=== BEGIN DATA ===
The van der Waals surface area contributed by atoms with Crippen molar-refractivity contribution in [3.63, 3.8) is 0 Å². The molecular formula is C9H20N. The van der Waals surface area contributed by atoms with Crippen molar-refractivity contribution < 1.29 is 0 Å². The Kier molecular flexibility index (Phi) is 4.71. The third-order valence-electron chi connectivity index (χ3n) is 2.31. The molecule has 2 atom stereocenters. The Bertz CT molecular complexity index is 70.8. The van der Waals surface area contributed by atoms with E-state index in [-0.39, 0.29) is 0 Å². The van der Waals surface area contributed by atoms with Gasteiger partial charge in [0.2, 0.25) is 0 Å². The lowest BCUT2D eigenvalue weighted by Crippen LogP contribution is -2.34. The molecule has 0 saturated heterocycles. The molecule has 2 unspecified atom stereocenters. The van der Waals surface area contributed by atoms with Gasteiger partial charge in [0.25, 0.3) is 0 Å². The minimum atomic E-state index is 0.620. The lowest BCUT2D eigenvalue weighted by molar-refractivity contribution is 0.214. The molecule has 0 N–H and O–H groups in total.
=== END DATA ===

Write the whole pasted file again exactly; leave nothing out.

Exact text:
The van der Waals surface area contributed by atoms with Crippen molar-refractivity contribution in [3.63, 3.8) is 0 Å². The molecular formula is C9H20N. The van der Waals surface area contributed by atoms with Crippen molar-refractivity contribution < 1.29 is 0 Å². The Kier molecular flexibility index (Phi) is 4.71. The third-order valence-electron chi connectivity index (χ3n) is 2.31. The molecule has 2 atom stereocenters. The Bertz CT molecular complexity index is 70.8. The van der Waals surface area contributed by atoms with E-state index in [-0.39, 0.29) is 0 Å². The van der Waals surface area contributed by atoms with Gasteiger partial charge in [0.2, 0.25) is 0 Å². The lowest BCUT2D eigenvalue weighted by Crippen LogP contribution is -2.34. The molecule has 0 saturated heterocycles. The molecule has 2 unspecified atom stereocenters. The van der Waals surface area contributed by atoms with Gasteiger partial charge in [0.25, 0.3) is 0 Å². The minimum atomic E-state index is 0.620. The lowest BCUT2D eigenvalue weighted by molar-refractivity contribution is 0.214. The molecule has 0 N–H and O–H groups in total.